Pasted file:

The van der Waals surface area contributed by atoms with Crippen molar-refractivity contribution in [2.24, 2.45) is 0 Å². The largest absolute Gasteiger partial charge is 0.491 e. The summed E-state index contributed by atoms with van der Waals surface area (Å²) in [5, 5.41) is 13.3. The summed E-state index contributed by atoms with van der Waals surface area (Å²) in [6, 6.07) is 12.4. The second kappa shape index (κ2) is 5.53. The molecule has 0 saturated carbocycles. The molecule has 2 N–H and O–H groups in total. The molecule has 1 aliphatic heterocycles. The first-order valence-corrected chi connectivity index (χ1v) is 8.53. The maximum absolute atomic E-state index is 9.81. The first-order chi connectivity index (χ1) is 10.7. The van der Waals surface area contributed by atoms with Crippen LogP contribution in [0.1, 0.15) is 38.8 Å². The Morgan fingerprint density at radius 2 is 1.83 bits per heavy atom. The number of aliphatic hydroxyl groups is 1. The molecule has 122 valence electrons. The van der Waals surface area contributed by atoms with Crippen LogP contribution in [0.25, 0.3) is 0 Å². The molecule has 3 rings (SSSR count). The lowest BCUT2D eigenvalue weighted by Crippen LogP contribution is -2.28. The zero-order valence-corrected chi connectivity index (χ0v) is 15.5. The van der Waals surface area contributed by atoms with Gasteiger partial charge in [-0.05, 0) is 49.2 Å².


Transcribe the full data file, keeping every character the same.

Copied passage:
The van der Waals surface area contributed by atoms with Crippen molar-refractivity contribution in [2.24, 2.45) is 0 Å². The largest absolute Gasteiger partial charge is 0.491 e. The summed E-state index contributed by atoms with van der Waals surface area (Å²) in [5, 5.41) is 13.3. The summed E-state index contributed by atoms with van der Waals surface area (Å²) in [6, 6.07) is 12.4. The second kappa shape index (κ2) is 5.53. The molecule has 0 saturated carbocycles. The molecule has 2 N–H and O–H groups in total. The molecule has 1 aliphatic heterocycles. The first-order valence-corrected chi connectivity index (χ1v) is 8.53. The maximum absolute atomic E-state index is 9.81. The first-order chi connectivity index (χ1) is 10.7. The van der Waals surface area contributed by atoms with Crippen LogP contribution in [0.1, 0.15) is 38.8 Å². The Morgan fingerprint density at radius 2 is 1.83 bits per heavy atom. The number of aliphatic hydroxyl groups is 1. The molecule has 122 valence electrons. The van der Waals surface area contributed by atoms with Crippen LogP contribution in [0.25, 0.3) is 0 Å². The molecule has 3 rings (SSSR count). The lowest BCUT2D eigenvalue weighted by Crippen LogP contribution is -2.28. The zero-order valence-corrected chi connectivity index (χ0v) is 15.5. The van der Waals surface area contributed by atoms with Gasteiger partial charge in [-0.05, 0) is 49.2 Å².